Moreover, penalties for non-compliance with government-imposed sanctions can be severe – including fines, operating restrictions and even criminal prosecution. Luckily, KYC databases and tools available today allow businesses to be much more efficient at screening transactions for possible connections to restricted organizations. Financial institutions and other companies can now trace individuals through shell companies and complex corporate structures more easily than ever before.

Cristian deRitisCristian deRitis

The Benefits of Knowing

While we may view these KYC activities purely as a compliance cost, they can have significant benefits for managing a company’s operational risk and credit risk, as well as its reputational risk.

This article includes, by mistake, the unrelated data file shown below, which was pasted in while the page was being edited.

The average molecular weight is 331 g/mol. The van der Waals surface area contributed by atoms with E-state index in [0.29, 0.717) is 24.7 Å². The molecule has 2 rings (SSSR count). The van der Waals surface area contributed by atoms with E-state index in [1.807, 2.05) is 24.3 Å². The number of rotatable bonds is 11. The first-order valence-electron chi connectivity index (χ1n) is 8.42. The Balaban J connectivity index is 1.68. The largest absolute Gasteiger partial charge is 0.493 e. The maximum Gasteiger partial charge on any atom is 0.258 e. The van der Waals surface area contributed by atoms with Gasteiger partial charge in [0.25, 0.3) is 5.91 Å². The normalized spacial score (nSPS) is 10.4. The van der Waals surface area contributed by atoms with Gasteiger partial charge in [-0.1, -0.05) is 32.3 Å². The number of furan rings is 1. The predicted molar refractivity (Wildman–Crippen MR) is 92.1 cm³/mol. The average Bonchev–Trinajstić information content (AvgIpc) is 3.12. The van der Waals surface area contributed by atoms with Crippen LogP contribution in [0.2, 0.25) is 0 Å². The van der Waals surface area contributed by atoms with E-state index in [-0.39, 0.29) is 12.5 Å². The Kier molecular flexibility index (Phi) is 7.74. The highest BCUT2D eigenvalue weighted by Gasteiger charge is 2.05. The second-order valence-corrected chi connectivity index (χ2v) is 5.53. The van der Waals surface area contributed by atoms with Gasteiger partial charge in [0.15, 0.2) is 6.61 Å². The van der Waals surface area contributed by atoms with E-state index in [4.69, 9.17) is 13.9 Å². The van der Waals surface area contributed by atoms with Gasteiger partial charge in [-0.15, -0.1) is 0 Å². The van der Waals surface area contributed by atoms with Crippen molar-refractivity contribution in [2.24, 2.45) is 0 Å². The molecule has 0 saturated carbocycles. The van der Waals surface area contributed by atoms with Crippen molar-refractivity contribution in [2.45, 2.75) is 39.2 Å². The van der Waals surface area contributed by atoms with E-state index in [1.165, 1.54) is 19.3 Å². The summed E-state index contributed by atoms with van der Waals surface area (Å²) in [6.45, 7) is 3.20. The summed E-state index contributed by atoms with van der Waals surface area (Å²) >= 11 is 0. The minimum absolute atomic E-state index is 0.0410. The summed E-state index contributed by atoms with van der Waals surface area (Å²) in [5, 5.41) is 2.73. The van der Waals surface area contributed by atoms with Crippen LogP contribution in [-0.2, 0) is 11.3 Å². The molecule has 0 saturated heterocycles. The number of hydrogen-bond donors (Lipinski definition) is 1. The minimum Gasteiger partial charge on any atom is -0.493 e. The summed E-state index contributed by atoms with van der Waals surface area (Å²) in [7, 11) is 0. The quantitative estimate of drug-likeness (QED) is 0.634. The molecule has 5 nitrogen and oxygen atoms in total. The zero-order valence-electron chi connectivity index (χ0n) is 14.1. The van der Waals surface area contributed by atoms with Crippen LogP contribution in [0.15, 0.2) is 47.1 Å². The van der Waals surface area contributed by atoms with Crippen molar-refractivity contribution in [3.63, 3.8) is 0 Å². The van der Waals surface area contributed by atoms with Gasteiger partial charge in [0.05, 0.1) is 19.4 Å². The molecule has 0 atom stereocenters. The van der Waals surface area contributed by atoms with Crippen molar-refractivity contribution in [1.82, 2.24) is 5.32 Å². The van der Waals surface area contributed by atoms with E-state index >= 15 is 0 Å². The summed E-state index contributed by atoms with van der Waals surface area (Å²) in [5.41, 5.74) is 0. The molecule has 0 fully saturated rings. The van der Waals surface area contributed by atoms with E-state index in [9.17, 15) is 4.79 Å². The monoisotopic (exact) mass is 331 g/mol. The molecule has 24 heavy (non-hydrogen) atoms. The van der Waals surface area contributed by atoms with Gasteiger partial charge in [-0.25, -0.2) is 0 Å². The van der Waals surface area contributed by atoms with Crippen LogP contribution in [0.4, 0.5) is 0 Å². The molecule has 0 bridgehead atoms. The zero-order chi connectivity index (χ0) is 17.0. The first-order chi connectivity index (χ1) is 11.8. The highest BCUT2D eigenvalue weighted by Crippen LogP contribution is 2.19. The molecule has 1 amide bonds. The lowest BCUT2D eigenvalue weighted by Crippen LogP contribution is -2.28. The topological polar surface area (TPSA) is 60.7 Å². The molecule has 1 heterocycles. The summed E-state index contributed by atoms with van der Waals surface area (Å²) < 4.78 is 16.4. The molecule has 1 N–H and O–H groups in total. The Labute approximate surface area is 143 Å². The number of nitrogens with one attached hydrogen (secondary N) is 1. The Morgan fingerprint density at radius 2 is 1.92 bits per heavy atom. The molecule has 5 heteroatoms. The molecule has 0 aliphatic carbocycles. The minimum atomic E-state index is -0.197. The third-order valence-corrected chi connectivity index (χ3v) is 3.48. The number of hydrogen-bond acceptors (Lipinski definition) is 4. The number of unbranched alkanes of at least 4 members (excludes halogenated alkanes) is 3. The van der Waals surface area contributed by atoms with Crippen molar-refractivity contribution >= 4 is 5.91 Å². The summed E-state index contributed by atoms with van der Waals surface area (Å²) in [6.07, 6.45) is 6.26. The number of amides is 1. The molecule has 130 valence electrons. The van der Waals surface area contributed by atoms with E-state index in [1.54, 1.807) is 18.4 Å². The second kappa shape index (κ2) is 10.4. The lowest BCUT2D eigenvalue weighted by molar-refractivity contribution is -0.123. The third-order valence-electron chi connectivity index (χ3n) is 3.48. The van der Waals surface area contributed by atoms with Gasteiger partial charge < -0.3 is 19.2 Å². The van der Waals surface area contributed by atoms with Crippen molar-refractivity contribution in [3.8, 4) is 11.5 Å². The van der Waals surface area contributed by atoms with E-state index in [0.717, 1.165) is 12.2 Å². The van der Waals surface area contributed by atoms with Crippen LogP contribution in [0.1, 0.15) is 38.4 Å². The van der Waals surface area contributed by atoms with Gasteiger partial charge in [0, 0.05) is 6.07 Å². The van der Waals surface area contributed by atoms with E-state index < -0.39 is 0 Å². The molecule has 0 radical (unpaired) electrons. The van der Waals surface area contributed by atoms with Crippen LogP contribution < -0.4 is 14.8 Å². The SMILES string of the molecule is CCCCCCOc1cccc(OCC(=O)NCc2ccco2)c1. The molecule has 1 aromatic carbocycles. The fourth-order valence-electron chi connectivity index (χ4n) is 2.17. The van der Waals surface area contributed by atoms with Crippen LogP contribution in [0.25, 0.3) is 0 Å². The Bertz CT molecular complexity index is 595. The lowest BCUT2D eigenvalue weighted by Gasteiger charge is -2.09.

For example, companies can use KYC tools to verify each of the links in their supply chains. They can not only validate the identities of the principals of their direct suppliers but also obtain similar information on the suppliers to their suppliers – going all the way back to raw materials. This allows for pinpointing vulnerabilities that could impact fulfillment, manufacturing or other operations.

Furthermore, individual consumers are increasingly interested in knowing the provenance of their goods and services, and are willing to pay a premium for guarantees that their deliveries were produced without the use of slave labor or with green energy sources. The traceability provided by KYC algorithms can turn a compliance cost into a marketing opportunity to satisfy customer demand.